The accompanying video opens with a quote from one-time Harpurhey resident, and literary explorer of society’s disenfranchised, Anthony Burgess: “It is as inhuman to be totally good as it is to be totally evil”. It’s a fitting choice – a defiant and seemingly contrarian statement about human nature under pressure, much like the track that follows it. The narrative of the video features three Harpurhey residents, and their activities, culminating in a lager and crisps-fuelled revel. That too, seems a conscious choice by the band (who cameo, offering a fag at a bus stop), almost as if to say that those three people could be them, or anyone, if born and raised in a hostile setting, living off their wits. Fortunately for us, Judy, Cav and Ste play music instead.

John McGovern
@etinsuburbiaego

Track Of The Day: Peaness – ‘Kaizen’

Following last year’s ‘Breakfast’, and support from the likes of Huw Stephens, John Kennedy and BBC 6Music’s Marc Riley, Manchester/Chester based trio Peaness have now returned to our ears with their new single ‘Kaizen’.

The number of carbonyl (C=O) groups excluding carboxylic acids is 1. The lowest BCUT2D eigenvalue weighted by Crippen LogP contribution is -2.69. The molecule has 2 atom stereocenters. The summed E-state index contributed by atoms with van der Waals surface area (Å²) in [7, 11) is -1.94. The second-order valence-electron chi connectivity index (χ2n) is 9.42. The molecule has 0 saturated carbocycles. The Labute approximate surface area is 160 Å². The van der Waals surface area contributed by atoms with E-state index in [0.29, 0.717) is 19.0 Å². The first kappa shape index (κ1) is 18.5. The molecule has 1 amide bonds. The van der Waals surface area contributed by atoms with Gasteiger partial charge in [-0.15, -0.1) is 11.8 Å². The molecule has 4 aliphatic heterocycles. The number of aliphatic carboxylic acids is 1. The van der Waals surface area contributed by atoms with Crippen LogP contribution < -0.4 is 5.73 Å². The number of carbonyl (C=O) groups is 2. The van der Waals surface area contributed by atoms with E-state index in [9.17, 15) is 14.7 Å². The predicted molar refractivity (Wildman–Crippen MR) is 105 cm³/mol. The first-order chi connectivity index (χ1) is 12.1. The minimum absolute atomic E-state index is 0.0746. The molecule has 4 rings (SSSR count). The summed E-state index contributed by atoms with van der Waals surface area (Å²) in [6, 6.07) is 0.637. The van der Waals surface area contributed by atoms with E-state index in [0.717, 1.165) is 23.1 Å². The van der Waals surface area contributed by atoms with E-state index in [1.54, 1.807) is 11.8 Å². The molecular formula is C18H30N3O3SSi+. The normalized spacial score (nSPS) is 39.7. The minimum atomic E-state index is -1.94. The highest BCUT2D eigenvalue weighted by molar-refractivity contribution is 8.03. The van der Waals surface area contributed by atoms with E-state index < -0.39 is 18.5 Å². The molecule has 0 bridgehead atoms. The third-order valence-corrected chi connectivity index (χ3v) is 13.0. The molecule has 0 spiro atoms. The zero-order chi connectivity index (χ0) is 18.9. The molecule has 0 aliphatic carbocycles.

An instantly catchy blast of hope, it’s propelled by jangly hooks and an uptempo energy, as sugar sweet vocals and twinkling harmonies flow. A reflective and honest dose of ‘Pea-Positivity’, ‘Kaizen’ is the perfect antidote to these grim January days. Of the track, the band explain:

“It’s a song to remind myself that with every act of kindness and every crime, we affect the future, and that those choices go on to shape others, and our beautiful planet, long after we’re gone. The word ‘Kaizen’ is a Japanese word that literally translates to ‘change for the good’, and that’s what we’re hoping for.

Watch the Japanese pop culture-inspired new video for ‘Kaizen’ here:

Peaness are about to embark on their biggest UK tour to date. Catch them live:

27th January – Leicester, Firebug
28th January – Birmingham, The Hare and Hounds
29th January – Guildford, The Boileroom
30th January – Brighton, The Prince Albert
31st January – Southampton, Heartbreakers
1st February – Oxford, The Wheatsheaf
7th February – Manchester, Soup Kitchen
8th February – Leeds, The Lending Room
28th February – Bristol, Ritual Union (w/ Marika Hackman + more)
6th May – London, The Lexington

 

Mari Lane
@marimindles